A strange thing happened in Washington, DC this past week. During a House Transportation Committee hearing, California Representative and vaping ally Duncan Hunter wasn’t going to let a hearing get in the way of his needs. Almost as casual as his line of questioning to the hearing’s attendees, Hunter pulled out his vaporizer, took a puff or two, and then went back to work like nothing had happened.
But it did. As far as we can tell, this is the first time a government official has publicly vaped in the Capitol itself. Capitol grounds are considered non smoking — although former House Speaker John Boehner was said to smoke cigarettes during meetings in his office — but we’ll proudly take this as a first.
In a recent letter sent to House Minority Leader Nancy Pelosi, who seeks to quash the rights of vapers everywhere, Hunter stated:
Yes, I vape — as do millions of other Americans. And why do I vape? It is because it prevents me from smoking the real thing. E-cigarettes are a suitable alternative to cigarettes, and they could very well save my life, as well as the lives of so many Americans who are making their best effort to quit cigarettes.
But more than just a simple puff, Hunter’s actions were political in nature. Proposed regulations were being debated that would officially ban vaping on airplanes at the time of the incident. Hunter opposed the move, and later voted against it. While he was unsuccessful in blocking the anti-vaping amendment, we still salute his efforts and thank him for his support.
Other E-Cig & Vaping Supporters
Rep. Hunter has been the only politician this daring to stand up to the Washington elites, but he’s by no means the only one. Vapers should know which politicians are working on the front lines to fight for our right to vape. By and large, most of us have a negative opinion of the political class, mainly for the amount of grief they’ve caused us through unnecessary regulation and generally misinformed opposition to our hobby and lifeline. But there are exceptions to the rule:
Rep. Robert Anderholt (R), Alabama: While Anderholt’s state stands to lose the most in a future where tobacco is less popular (his state relied heavily on tobacco production in the past), it’s not stopping him from fighting for vaper’s rights. He is one of the leading voices in Congress in opposition to the FDA’s new pre-approval process, sponsoring legislation to block the agency’s efforts.
Rep. Fred Upton (R), Michigan: Upton’s position as chair of the House Energy and Commerce Committee gives him a bit of clout on Capitol Hill. Last year he and John Boehner and California Rep. Kevin McCarthy joined forces to pen a letter to Health and Human Services Secretary Sylvia Burwell. In it, the representatives pleaded Burwell to extend the grandfather date for e-cig products exempted from the pre-approval process. Right now, the FDA only exempts devices produced before 2007, long before most products arrived on the market. Instead, they suggest the grandfather date should be either April 2014 when the regulations were first proposed or whenever the actual regulations officially take effect.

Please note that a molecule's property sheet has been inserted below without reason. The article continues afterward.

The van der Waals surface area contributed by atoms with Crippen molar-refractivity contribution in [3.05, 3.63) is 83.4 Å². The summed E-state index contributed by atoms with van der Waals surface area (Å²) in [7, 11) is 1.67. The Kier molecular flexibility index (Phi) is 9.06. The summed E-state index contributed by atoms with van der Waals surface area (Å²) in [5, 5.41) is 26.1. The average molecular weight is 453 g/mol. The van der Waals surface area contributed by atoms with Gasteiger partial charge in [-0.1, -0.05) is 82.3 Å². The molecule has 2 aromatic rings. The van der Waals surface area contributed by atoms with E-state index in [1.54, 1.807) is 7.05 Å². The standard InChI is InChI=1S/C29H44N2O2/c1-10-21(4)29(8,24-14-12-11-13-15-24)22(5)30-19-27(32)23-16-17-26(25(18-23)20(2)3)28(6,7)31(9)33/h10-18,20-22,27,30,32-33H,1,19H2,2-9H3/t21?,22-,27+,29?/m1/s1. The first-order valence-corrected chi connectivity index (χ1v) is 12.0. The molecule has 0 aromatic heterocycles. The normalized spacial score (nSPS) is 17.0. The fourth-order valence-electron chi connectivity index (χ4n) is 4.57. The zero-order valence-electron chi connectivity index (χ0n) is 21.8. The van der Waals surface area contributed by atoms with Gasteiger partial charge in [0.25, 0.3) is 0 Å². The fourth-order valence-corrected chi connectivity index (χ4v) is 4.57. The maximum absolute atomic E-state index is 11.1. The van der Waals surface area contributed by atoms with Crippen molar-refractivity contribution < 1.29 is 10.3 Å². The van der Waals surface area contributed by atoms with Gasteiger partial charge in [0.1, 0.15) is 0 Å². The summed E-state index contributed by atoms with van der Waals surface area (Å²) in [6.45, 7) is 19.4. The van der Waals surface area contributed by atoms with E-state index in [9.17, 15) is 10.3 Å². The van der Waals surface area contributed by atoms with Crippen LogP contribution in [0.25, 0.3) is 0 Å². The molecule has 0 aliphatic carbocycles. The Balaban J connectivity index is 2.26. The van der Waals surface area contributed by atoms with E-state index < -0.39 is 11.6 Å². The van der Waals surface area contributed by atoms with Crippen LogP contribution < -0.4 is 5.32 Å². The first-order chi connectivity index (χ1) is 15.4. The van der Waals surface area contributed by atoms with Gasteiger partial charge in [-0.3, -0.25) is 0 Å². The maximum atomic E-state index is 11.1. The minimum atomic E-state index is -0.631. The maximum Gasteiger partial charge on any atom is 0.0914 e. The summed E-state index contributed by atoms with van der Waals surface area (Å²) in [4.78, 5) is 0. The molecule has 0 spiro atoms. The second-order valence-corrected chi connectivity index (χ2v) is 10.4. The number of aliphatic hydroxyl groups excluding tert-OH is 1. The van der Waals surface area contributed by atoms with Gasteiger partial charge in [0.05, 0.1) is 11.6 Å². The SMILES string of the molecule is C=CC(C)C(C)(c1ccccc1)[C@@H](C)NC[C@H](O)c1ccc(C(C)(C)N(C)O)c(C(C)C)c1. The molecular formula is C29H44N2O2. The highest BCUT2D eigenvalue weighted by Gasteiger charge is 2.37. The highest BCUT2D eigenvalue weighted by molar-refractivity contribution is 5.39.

Tom Miller, Iowa Attorney General: Tom Miller has been doing his share of advocacy on behalf of the e-cigs. Miller spoke highly of the industry in December, posting a statement on his website urging consumers to not believe all they read. “People making misstatements about e-cigs have the best of intentions to keep kids from being addicted to nicotine,” it reads. “But adults misleading kids to get them to do what we want has always been a failed strategy.”
The Obama Administration: While the anti-vaping lobby might seem to be primarily made up of Democrats, that’s only partially true. While The Obama Administration itself has not necessarily taken a public stand either way, it did step in to block the FDA from banning online sales of e-liquids and vaping devices. This said, opponents do point out that it’s Obama’s appointees that are primarily responsible for pushing the harsh regulations through.
UK Government Our Strongest Ally
Although we do have some proponents in the United States, and hopefully that support continues grow, the political movement behind vaping remains lackluster in the US. Our friends across the pond, though, seem to be getting things right. In 2015, Public Health England became the first major government health organization to recognize the potential of vaping. Their widely cited report found e-cigs to be “95 percent less harmful than tobacco,” and they even encourage doctors to recommend e-cigarettes to smokers who are trying to quit.
UK Prime Minister David Cameron echoed the organization’s statement in December of 2015 when he told parliament,
I think we should be making clear that [e-cigs are] a very legitimate path for many people to improve their health and the health of the nation.
Cameron is an ex-smoker and the first world leader to publicly support vaping.
So, how should I vote?
As they say in politics, “vote early and vote often.” The only way you can make a difference is to actually get out there and support candidates who support vaping. We won’t make a specific recommendation about which party to vote for or for whom, but it’s vital that you do some research about the candidates in your area if vaping is something you hold dear. This is a crucial time for the industry, and your participation in the political process is necessary. Yes… your vote does count!
Do you know about other representatives or officials who support vaping? Please share in the comments below to help spread the word.